American Tree Sparrow
The catch for the day consisted of 37 new banded birds of 12 species. We had 13 recaptures which added 4 more species for the day. We caught an immature White-crowned Sparrow that we had first captured 6 days ago. I imagine it may remain for the winter or for a while.
Top species for the day were:
White-throated Sparrow - 8
Ruby-crowned Kinglet - 8
Purple Finch - 4
Myrtle (Yellow-rumped) Warbler - 4
Golden-crowned Kinglet - 4
It has been a slow year for Winter Wrens, kinglets, and Brown Creepers. It has been a booming year for Purple Finches as everyone can attest. Today besides the Myrtle Warbler, a new Blackpoll Warbler was caught and banded. Those were the only warbler species of the day. Rusty Blackbirds are still around the marshes.
As mentioned before the first American Tree Sparrow was captured for the fall. Fox Sparrow, White-throated Sparrow, White-crowned Sparrow, Swamp Sparrow, and Slate-colored (Dark-eyed) Junco were seen or captured in the net in Navarre today.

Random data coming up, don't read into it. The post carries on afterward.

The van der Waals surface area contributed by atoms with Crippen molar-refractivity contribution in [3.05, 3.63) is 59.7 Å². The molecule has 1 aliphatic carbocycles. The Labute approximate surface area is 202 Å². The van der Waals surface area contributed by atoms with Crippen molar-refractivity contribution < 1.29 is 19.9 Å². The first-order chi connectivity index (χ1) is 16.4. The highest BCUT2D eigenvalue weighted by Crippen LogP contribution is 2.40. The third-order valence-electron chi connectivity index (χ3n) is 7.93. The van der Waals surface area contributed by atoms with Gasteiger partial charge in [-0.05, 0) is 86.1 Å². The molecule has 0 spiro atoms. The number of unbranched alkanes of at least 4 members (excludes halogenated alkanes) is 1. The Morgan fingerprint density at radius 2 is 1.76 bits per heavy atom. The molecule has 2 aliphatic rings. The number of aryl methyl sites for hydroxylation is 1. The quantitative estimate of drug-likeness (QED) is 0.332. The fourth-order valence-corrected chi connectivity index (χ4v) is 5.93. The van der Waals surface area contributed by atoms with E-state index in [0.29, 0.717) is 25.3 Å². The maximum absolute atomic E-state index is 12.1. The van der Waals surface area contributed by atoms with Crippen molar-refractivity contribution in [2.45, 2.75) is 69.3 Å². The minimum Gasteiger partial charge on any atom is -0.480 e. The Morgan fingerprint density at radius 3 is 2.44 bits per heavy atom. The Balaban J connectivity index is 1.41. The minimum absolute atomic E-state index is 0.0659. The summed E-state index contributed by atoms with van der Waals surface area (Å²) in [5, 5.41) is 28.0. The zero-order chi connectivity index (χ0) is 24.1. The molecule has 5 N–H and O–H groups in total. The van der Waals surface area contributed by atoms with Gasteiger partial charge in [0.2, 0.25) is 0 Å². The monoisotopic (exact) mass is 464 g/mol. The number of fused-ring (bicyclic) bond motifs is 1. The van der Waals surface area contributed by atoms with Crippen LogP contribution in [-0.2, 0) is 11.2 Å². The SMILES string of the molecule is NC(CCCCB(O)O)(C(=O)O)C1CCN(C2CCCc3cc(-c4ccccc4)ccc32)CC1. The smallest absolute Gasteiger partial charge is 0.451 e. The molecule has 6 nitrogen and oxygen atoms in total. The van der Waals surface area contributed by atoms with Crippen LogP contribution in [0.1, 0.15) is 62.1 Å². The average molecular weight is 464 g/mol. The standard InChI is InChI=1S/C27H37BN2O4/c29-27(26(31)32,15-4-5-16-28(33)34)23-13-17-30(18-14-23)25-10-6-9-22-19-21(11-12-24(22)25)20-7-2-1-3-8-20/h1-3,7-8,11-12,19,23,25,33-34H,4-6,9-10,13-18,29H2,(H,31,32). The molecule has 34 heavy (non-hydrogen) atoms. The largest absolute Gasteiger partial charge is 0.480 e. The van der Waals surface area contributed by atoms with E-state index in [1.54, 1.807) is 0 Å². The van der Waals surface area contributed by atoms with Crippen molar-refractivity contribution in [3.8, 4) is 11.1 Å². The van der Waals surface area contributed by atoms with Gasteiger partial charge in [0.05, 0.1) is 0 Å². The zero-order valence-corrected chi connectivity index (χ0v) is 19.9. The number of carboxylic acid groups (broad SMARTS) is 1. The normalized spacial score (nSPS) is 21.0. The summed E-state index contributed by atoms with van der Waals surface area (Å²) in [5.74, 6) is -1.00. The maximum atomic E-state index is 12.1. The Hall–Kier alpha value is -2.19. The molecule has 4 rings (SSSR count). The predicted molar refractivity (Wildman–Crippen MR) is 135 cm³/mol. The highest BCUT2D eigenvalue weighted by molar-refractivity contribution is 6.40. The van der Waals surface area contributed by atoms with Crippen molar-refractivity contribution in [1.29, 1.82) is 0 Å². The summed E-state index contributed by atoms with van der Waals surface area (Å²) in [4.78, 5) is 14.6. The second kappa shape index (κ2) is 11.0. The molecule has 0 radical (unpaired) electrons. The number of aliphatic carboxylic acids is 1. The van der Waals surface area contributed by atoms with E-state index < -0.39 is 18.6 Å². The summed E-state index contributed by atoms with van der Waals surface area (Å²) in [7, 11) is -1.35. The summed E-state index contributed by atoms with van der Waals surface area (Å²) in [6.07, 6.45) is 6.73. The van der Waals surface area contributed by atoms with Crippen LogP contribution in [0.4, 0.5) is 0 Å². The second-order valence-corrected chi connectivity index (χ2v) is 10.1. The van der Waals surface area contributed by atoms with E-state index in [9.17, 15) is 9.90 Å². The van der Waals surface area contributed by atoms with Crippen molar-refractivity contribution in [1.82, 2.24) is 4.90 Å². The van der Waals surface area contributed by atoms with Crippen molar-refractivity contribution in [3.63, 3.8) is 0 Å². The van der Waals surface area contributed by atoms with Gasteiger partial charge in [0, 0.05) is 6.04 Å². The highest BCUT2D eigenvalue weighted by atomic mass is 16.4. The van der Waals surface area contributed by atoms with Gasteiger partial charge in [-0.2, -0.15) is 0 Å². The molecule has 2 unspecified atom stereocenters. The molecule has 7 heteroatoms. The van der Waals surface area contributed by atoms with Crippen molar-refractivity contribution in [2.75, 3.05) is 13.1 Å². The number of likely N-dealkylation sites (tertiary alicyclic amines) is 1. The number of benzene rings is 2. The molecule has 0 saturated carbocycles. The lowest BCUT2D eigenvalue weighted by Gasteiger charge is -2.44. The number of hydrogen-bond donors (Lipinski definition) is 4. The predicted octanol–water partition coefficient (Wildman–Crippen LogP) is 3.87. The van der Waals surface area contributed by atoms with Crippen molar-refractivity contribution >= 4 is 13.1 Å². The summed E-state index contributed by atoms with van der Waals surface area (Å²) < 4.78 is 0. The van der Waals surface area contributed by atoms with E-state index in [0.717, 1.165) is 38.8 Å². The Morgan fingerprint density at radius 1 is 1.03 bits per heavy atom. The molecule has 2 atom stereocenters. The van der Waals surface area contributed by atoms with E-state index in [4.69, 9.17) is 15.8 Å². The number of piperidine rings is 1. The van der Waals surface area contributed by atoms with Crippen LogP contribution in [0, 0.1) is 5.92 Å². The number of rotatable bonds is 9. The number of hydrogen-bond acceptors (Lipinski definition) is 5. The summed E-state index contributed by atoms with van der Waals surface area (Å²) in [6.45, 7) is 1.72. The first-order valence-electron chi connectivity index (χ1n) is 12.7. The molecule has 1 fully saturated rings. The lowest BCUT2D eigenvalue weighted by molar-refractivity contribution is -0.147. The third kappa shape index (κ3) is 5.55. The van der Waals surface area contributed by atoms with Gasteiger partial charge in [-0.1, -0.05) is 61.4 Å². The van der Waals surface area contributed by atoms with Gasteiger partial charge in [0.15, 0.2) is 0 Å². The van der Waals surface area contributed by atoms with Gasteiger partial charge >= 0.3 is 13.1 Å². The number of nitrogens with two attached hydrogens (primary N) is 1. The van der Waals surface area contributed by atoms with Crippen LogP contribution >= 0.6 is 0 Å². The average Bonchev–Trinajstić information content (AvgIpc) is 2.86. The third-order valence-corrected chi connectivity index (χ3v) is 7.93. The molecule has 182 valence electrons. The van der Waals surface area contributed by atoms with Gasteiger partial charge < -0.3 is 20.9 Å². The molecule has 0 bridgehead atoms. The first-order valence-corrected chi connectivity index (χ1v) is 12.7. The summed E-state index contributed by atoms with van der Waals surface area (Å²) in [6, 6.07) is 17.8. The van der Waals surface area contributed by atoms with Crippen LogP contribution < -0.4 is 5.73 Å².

American Tree Sparrow and Imm. White-crowned Sparrow
There will probably be only one more day of operation of the migration monitoring station for this year—most likely Wednesday. If I see anything significant throughout the winter I will post it here unless the website manager suggests differently.
I want to thank my many dedicated volunteers for all their hours of sweating, undertaking sudden showers, swatting the many mosquitoes, and putting up with me. Without their tremendous help this project would not be run as efficiently and effectively as it is. This is one of the largest banding operations in the country as far as banding number of birds per 100 net hours which is the way researchers standardize effort. Because Fall season is the dullest as far as the lack of colorful birds, only my most dedicated volunteers stick it out with me.
My hat goes off to all of our volunteers!